Modeling a PEM Fuel Cell
Model a proton exchange membrane (PEM) fuel cell with a custom Simscape™ block. The PEM fuel cell generates electrical power by consuming hydrogen and oxygen and producing water vapor. The custom block represents the membrane electrode assembly (MEA) and is connected to two separate moist air networks: one for the anode gas flow and one for the cathode gas flow.
The two moist air networks represent different gas mixtures. The anode network consists of nitrogen (N2), water vapor (H2O), and hydrogen (H2), representing the fuel. The hydrogen, stored in a fuel tank, is supplied through a pressure-reducing valve to the fuel cell stack. Unconsumed hydrogen is recirculated back to the stack. The cathode network consists of nitrogen (N2), water vapor (H2O), and oxygen (O2), representing air from the environment. A compressor brings air to the fuel cell stack at a controlled rate to ensure that the fuel cell is not starved of oxygen. A back pressure relief valve maintains pressure in the stack and vents the exhaust to the environment.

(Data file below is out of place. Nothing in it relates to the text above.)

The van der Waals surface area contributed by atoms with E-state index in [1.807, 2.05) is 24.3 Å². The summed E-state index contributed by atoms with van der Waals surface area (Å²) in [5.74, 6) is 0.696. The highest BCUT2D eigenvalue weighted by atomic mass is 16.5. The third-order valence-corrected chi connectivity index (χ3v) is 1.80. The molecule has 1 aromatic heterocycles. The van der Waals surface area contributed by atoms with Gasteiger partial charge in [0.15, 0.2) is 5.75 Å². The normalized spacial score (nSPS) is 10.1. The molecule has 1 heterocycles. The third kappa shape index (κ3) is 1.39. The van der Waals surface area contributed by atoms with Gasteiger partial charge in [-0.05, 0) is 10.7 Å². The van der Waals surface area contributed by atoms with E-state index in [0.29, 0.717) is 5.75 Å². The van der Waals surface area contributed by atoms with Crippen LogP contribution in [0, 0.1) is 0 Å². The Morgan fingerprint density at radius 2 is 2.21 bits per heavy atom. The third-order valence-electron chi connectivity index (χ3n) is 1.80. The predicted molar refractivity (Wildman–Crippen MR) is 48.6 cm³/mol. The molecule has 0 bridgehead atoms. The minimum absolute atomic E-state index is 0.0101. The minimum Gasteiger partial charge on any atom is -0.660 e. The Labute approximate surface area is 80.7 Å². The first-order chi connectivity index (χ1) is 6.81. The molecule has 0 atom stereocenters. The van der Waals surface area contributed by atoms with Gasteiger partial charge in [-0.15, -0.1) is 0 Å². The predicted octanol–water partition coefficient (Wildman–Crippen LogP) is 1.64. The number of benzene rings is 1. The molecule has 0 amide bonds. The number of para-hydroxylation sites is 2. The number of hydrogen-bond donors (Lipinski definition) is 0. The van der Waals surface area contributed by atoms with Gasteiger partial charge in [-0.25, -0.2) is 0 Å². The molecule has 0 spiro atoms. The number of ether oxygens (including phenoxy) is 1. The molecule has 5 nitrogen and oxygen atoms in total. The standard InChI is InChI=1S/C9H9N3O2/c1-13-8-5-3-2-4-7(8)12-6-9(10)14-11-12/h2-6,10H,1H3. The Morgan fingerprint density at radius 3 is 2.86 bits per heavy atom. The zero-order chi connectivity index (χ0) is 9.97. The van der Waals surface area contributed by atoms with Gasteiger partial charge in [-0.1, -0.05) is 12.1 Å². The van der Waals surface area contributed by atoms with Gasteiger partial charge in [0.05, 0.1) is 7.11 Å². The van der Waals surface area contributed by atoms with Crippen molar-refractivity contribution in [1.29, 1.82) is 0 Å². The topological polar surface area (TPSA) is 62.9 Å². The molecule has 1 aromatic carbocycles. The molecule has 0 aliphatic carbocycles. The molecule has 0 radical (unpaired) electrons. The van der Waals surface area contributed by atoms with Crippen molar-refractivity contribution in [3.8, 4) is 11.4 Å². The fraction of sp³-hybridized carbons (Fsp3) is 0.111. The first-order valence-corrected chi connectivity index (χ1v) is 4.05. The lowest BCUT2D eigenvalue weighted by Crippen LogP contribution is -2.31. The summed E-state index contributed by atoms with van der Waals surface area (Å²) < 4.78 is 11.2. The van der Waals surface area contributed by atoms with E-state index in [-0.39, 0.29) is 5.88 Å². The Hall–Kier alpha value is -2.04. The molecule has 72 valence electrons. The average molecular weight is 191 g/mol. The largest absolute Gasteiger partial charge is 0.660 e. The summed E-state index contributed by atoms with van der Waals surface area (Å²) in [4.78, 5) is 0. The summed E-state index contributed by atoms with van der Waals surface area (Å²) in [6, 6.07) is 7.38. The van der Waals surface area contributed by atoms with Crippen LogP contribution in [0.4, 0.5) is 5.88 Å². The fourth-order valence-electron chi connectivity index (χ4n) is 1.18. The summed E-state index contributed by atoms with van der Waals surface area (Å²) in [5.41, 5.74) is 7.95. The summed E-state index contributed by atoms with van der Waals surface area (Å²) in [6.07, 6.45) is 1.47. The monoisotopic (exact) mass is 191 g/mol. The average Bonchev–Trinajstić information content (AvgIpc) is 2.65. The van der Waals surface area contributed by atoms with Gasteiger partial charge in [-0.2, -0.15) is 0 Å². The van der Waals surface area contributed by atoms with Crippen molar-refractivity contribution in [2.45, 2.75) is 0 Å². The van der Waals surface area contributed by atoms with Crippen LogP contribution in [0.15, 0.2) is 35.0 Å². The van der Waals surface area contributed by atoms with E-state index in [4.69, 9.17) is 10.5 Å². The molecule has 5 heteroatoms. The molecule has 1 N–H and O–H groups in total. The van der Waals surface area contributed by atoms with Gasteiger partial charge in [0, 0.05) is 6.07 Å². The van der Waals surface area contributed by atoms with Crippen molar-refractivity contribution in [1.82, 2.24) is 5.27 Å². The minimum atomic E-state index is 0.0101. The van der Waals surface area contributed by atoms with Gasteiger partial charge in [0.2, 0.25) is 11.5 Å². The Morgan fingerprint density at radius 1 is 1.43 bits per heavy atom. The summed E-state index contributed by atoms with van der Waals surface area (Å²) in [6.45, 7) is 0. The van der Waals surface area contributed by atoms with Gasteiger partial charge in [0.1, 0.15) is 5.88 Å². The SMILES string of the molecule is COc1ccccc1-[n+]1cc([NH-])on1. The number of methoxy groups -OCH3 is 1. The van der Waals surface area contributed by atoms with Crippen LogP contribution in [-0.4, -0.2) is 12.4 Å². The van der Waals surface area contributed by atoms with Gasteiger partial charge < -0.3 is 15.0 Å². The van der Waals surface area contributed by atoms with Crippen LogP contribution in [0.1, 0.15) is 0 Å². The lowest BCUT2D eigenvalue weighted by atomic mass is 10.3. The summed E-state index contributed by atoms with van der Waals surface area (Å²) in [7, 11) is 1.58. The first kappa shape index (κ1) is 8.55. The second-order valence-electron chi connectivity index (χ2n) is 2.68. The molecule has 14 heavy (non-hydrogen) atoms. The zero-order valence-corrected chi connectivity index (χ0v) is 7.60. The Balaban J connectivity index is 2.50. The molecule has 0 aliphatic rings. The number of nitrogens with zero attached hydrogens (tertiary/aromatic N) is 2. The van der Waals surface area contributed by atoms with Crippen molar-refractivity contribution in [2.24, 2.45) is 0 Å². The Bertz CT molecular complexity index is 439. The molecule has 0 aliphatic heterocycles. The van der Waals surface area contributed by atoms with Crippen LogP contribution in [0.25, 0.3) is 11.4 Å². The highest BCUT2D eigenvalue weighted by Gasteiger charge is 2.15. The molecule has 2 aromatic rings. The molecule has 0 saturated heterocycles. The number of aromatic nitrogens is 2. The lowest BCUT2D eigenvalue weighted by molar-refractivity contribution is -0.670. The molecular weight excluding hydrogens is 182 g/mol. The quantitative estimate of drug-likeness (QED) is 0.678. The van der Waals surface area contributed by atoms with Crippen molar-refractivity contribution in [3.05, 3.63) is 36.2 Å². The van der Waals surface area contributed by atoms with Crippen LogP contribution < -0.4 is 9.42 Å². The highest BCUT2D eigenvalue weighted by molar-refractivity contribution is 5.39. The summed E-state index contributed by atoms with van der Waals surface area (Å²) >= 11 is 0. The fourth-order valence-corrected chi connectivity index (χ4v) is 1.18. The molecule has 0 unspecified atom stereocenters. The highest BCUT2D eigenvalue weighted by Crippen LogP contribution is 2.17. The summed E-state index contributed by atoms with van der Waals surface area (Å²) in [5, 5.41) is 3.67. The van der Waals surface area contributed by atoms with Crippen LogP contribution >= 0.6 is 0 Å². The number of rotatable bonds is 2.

The temperature and relative humidity in the fuel cell stack is maintained at an optimal level to ensure efficient operation under various loading conditions. The cooling system circulates coolant between the cells to absorb heat and rejects it to the environment via the radiator. The humidifiers saturate the gas with water vapor to keep the membrane hydrated and minimize electrical resistance.
Gernot Schraberger is principal application engineer in the Munich office of MathWorks with 14 years of experience in that position. His main application focus is on electrification, physical system modeling, and control design. Prior to joining MathWorks, Gernot worked as a development engineer for motor control and embedded software engineering in the semiconductor manufacturing industry. Gernot holds a master’s degree in automation engineering from the Technical University of Munich.
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